In spite of Satin's production, it is understandable that many are not giving it much credence. And while nobody should expect Satin to become a star, or a regular player for that matter, he fits the build of a couple New York players who got off to great starts and had a role on their teams even after they came back down to earth. Benny Agbayani was hitting .451 after 51 at bats during the 1999 season. It was unexpected that Agbayani was going to become a star, but he still finished the season very respectable. He hit .286, 14, 42 and was a part of the Mets postseason teams of 1999 and 2000.
Justin Turner was a story during the 2011 season for the Mets. He hit .260, 4, 51 with 30 2B in 117 games as the starting second baseman for the team during the season. Nobody thought Turner was a star, as even at his best is not the offensive player Daniel Murphy is. But a healthy Turner is a solid bench player. He can fill in at a couple of positions, work a count and be trusted to get a big hit in a big spot.
On the other side of town, there were a couple similar, any maybe more noteworthy stories. Remember Kevin Maas? The left had hitting power 1B got a chance to play when Don Mattingly was on the disabled list in 1990. In 79 games, Maas hit .252, 21, 41 in 254 ABs. Because of this, he got a chance to be the Yankees full time DH in 1991, hitting 23 HRs in 148 games with Mattingly entrenched at 1B. He only hit .220 and saw his playing time diminish over the next two seasons. That, coupled with injuries, led to Maas' time being cut short as an every day player.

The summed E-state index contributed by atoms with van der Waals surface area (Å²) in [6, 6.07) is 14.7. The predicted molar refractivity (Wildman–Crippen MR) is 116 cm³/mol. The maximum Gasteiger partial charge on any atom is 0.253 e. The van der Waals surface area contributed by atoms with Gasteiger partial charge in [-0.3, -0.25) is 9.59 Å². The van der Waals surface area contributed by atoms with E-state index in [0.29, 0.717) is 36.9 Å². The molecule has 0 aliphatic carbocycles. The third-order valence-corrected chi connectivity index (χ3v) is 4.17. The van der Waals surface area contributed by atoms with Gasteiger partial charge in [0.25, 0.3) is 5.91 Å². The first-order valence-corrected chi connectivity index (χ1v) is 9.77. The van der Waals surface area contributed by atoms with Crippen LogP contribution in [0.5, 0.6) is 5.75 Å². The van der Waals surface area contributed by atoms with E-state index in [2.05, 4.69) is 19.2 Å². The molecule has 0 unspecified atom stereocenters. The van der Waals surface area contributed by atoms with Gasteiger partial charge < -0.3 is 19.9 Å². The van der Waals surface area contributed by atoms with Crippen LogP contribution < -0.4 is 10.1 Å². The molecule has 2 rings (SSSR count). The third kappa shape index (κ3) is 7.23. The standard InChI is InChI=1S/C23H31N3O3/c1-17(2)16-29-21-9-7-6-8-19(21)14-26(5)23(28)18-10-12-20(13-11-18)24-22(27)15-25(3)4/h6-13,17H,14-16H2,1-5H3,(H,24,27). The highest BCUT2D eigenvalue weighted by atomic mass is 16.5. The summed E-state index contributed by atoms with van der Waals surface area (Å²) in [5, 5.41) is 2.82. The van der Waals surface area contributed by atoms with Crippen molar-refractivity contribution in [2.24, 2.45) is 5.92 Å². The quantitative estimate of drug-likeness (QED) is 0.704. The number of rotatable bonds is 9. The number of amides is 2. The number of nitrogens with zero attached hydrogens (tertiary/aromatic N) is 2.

While the 1998 Yankees were on their way to 114 victories, they brought up a September call up named Shane Spencer. Spencer, at the time, was 26 years old but preceded to hit .373, 10, 27 in just 67 at bats over 27 games. Over that time, he had a 1.321 OPS. He earned a spot on the postseason team and kept up his hitting, launching 2 HRs in the 1998 ALDS vs Texas. However, after that run, Spencer could not keep the momentum going as he would never OPS over .789 in a season again. Spencer would become a decent bench option for the Yankees over the next 4 seasons.
If Josh Satin becomes a viable bench option for the Mets next season, that can be considered a positive. Bench players usually have a little cost to them, perhaps as much as $2-$5 million a season. Satin will be making the league minimum, so if he can continue to hit, he becomes a bargain. It is nice to see a player who has paid his dues in the minor leagues take advantage of a chance he was not expecting to get. Hopefully he keeps it up.